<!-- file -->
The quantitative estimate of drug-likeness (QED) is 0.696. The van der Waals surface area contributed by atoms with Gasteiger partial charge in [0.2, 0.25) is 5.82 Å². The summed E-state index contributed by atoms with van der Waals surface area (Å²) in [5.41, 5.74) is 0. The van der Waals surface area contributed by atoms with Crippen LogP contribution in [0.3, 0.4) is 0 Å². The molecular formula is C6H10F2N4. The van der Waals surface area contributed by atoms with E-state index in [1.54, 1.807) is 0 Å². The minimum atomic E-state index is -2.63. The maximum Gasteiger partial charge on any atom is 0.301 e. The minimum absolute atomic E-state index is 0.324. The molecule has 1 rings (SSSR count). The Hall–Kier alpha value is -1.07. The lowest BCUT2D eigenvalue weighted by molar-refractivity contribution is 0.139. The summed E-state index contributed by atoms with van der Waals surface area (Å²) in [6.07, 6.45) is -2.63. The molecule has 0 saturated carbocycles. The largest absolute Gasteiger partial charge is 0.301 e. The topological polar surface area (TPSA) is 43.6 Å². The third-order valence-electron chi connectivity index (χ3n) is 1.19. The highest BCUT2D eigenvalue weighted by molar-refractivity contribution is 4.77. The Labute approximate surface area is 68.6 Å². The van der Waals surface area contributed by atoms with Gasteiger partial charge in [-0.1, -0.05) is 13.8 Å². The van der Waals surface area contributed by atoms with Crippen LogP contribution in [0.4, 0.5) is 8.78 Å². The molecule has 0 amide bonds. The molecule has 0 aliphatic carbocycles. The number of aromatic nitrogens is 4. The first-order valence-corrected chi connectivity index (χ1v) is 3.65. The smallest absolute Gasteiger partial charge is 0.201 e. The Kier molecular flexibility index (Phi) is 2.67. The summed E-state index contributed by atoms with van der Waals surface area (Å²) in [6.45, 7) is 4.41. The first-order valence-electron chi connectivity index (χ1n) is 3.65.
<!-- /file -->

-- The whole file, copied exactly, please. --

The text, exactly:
The quantitative estimate of drug-likeness (QED) is 0.696. The van der Waals surface area contributed by atoms with Gasteiger partial charge in [0.2, 0.25) is 5.82 Å². The summed E-state index contributed by atoms with van der Waals surface area (Å²) in [5.41, 5.74) is 0. The van der Waals surface area contributed by atoms with Crippen LogP contribution in [0.3, 0.4) is 0 Å². The molecular formula is C6H10F2N4. The van der Waals surface area contributed by atoms with E-state index in [1.54, 1.807) is 0 Å². The minimum atomic E-state index is -2.63. The maximum Gasteiger partial charge on any atom is 0.301 e. The minimum absolute atomic E-state index is 0.324. The molecule has 1 rings (SSSR count). The Hall–Kier alpha value is -1.07. The lowest BCUT2D eigenvalue weighted by molar-refractivity contribution is 0.139. The summed E-state index contributed by atoms with van der Waals surface area (Å²) in [6.07, 6.45) is -2.63. The molecule has 0 saturated carbocycles. The largest absolute Gasteiger partial charge is 0.301 e. The topological polar surface area (TPSA) is 43.6 Å². The third-order valence-electron chi connectivity index (χ3n) is 1.19. The highest BCUT2D eigenvalue weighted by molar-refractivity contribution is 4.77. The Labute approximate surface area is 68.6 Å². The van der Waals surface area contributed by atoms with Gasteiger partial charge in [-0.1, -0.05) is 13.8 Å². The van der Waals surface area contributed by atoms with Crippen LogP contribution in [0.4, 0.5) is 8.78 Å². The molecule has 0 amide bonds. The molecule has 0 aliphatic carbocycles. The number of aromatic nitrogens is 4. The first-order valence-corrected chi connectivity index (χ1v) is 3.65. The smallest absolute Gasteiger partial charge is 0.201 e. The Kier molecular flexibility index (Phi) is 2.67. The summed E-state index contributed by atoms with van der Waals surface area (Å²) in [6.45, 7) is 4.41. The first-order valence-electron chi connectivity index (χ1n) is 3.65.